Asia-Pacific bond defaults surge amid China’s real estate crisis

Picture courtesy of The New York Times.

Asia-Pacific bond defaults are on the rise, outpacing the global average, amid China’s real estate crisis. A joint study by the Federation of Thai Capital Market Organizations (FETCO) and the Capital Market Development Fund (CMDF) highlighted a concerning uptick in debenture default rates, signalling a potential global crisis.

The study revealed that bond defaults occurred at a faster pace in Asia-Pacific, even though these bonds generally have superior credit ratings compared to other regions. The average time to default for these bonds is 3.5 years, more than twice as fast as the global average of 6.2 years.

Investors are concerned as bond default rates are rising around the world, FETCO and the CMDF noted in their research. Many companies both in Thailand and abroad have begun to experience more problems this year because of the global economic slowdown that has lasted for many years, aggravated by the pandemic that started in 2020. The US’s monetary policy of raising interest rates to curb inflation was another factor causing businesses to suffer.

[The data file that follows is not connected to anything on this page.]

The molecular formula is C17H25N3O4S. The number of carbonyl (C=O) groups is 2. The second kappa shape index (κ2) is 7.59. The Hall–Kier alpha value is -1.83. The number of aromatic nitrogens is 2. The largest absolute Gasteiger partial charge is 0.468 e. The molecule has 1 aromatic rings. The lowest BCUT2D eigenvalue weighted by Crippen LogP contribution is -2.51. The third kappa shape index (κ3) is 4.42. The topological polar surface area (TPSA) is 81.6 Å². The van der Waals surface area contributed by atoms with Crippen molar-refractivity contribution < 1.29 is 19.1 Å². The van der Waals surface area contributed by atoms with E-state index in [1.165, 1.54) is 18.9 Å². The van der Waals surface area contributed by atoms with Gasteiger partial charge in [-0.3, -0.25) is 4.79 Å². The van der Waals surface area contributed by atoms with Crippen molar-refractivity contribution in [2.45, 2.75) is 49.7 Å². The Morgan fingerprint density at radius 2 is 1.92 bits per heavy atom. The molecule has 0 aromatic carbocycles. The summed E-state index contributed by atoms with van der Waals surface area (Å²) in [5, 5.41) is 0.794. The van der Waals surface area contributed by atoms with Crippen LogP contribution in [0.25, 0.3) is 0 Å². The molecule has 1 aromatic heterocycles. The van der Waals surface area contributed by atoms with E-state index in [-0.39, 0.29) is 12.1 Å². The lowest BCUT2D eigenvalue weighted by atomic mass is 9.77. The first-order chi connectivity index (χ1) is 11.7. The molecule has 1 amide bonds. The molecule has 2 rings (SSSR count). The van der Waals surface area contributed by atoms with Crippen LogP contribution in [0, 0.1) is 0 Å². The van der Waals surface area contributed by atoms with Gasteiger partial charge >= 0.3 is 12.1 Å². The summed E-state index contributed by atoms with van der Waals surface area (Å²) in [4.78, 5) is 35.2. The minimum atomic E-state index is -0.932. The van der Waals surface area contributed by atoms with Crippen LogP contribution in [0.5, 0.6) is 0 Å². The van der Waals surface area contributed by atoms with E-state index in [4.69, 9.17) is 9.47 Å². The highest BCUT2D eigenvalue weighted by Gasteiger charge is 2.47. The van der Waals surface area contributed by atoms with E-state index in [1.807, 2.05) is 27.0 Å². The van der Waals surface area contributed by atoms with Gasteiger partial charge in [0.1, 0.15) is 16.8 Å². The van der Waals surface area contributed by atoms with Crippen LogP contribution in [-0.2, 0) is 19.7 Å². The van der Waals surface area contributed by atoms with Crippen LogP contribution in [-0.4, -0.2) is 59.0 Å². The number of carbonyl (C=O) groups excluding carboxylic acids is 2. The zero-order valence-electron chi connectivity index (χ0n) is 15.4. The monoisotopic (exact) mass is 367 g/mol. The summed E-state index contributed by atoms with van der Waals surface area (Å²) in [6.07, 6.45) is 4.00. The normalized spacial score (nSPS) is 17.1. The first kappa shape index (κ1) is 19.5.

They further noted that the continued uptick in interest rates had a significant impact on the bond market, causing default rates to rise.

In 2022, the global default rate of speculative-grade bonds increased to 1.9% from 1.7% the previous year. In contrast, the Asia-Pacific region saw its default rate double from 3.2% in 2021 to 6.4% in 2022.

From 1993 to 2022, there were only 131 corporate defaults in Asia-Pacific. However, the total value of global corporate defaults surged past US$107 billion last year, with over US$1.5 billion occurring in Asia-Pacific. This marked the region’s highest rate of defaults since 1997.

The study noted that the majority of bonds issued in Asia-Pacific, including Australia, New Zealand, and several emerging markets, were rated BBB investment-grade bonds. Conversely, the majority of bonds issued globally were lower grade, primarily rated B or speculative-grade bonds.

Data from the Securities and Exchange Commission indicated that as of the end of August, the value of Thai investment-grade bonds was 27 trillion baht, making up 93% of all debt securities. An analysis by the Thai Bond Market Association established that bonds of all ratings face a probability of default to some degree.

Bonds rated above BBB are considered investment-grade, while those rated below BBB are speculative-grade bonds. Bonds rated between B- and CCC+ have an average 20% chance of default, while those rated CCC+ to C face a 20% to 100% chance of default, the analysis showed.

In every economic crisis, the number of corporate bond defaults increases significantly, the research concluded, Bangkok Post reported.

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Atima Homtientong

Atima is a dedicated news writer living in Bangkok. With a degree from Mahidol University, she focuses on reporting key issues and happenings around the country. In her off time, Atima enjoys writing and producing music.

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